On the 'Net
To read Thursday's story on House Bill 1051, click here.
To view bills and other state legislative information, visit the Colorado Legislative Web site.
In other action
Other legislative proposals being sponsored by Northwest Colorado's representatives or being closely watched by local officials include:
- Senate Bill 1010: This bill would create incentives for film production in Colorado and has the support of the city and the Steamboat Springs Chamber Resort Association. "We would support any efforts to make that kind of clean, environmentally friendly business more attractive," DuBord said.
- House Bill 1098: Sponsored by Rep. Randy Baumgardner, R-Hot Sulphur Springs, this bill was aimed at streamlining the plant permitting process for clean coal operations. The bill died in committee on a party-line vote.
- Senate Bill 20: This bill aims to clarify the chain of command when fighting wildfires and a 1908 statute that puts the county sheriff, rather than firefighting crews, in charge of them. "Not that we have an uncooperative sheriff, but if you don't have a sheriff who is cooperating, you have a situation that puts the county at risk," County Commissioner Doug Monger said.
- House Bill 1067: Sponsored by White in the Senate, this bill would create a state income tax credit incentive for those who donate water rights to the Colorado Water Conservation Board.
- Senate Bill 24: Sponsored by White, this bill would allow property owners to claim wildlife damages to the Division of Wildlife if they charge less than $2,500 per hunter per season. Currently, damages can be claimed only if the landowner charges less than $100. The bill also would set timeframes in which the DOW must respond to wild game damage claims. The DOW and sportsmen groups opposed the bill, and the Senate Agriculture Committee postponed consideration of the bill to allow White more time to negotiate with its opponents.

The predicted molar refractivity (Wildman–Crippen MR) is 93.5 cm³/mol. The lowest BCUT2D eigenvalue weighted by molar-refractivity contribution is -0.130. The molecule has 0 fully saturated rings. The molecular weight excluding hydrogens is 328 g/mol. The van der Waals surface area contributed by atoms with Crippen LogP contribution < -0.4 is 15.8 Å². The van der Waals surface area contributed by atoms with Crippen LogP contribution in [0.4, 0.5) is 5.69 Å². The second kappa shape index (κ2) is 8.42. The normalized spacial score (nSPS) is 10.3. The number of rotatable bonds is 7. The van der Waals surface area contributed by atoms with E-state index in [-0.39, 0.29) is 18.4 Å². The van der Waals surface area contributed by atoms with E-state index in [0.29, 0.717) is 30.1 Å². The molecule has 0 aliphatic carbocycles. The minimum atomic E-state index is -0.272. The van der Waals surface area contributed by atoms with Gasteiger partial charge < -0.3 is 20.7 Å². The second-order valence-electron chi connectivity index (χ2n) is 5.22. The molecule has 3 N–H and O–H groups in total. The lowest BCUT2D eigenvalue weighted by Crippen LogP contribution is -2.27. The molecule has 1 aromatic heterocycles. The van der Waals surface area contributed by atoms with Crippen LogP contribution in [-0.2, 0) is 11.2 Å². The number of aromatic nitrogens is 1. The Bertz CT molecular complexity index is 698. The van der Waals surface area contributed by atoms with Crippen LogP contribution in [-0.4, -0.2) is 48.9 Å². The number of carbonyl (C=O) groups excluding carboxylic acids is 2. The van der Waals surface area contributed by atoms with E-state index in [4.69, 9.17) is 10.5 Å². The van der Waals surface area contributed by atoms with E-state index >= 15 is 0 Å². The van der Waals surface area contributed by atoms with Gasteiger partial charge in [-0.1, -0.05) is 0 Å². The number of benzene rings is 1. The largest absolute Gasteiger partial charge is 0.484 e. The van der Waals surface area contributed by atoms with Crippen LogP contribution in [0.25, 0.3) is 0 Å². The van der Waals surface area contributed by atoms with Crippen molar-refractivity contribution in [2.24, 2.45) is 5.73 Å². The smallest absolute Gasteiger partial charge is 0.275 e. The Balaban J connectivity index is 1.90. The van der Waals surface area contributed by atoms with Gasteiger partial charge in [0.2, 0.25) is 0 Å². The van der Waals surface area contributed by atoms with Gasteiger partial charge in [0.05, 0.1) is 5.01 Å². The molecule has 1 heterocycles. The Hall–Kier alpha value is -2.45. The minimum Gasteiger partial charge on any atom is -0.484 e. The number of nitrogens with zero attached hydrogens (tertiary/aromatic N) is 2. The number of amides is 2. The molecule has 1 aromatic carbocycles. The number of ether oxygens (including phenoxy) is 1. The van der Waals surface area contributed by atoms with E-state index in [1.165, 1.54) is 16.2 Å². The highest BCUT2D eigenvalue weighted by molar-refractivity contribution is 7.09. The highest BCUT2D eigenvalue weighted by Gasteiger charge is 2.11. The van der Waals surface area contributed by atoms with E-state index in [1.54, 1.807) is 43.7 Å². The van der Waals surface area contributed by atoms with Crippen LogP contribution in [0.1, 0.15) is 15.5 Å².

Steamboat Springs As the Colorado General Assembly prepares to enter the second month of 2009's opening session, there's no shortage of legislative action to keep Northwest Colorado's representatives busy - and local officials' eyes turned toward the Capitol.
The state is wrestling with issues such as a $600 million budget shortfall, tourism spending that may be cut in half and proposals to inject new money into a cash-strapped Colorado Department of Transportation. Much of what is being discussed in Denver could have significant impacts on Routt County.
As they have in Washington, D.C., and state legislatures across the country, economic and budgetary issues have taken center stage in Denver. State Sen. Al White, R-Hayden, a member of the General Assembly's Joint Budget Committee, is in negotiations with Gov. Bill Ritter's team to try to reduce the governor's recommended $10 million cut to tourism production. The recommendation is part of Ritter's $1 billion budget-balancing plan, and it would cut in half the $20 million in gaming revenues that go to the Colorado Tourism Office each year.
White said such a move is counterproductive because studies show that the state receives at least $6 in return for every dollar it spends promoting itself. White also said that no other state department or agency is seeing a cut as large as 50 percent.
"I'm not going to get away with no cut," White said. "But I think I can convince the governor that his number is too low."
Ritter spokesman Evan Dreyer confirmed the governor's office is working with White.
"We completely agree with him that the return on investment is very high, and we would like to preserve as much of the $20 million as possible," Dreyer said. "The challenge is that we need to close a $1 billion gap, and the options are few."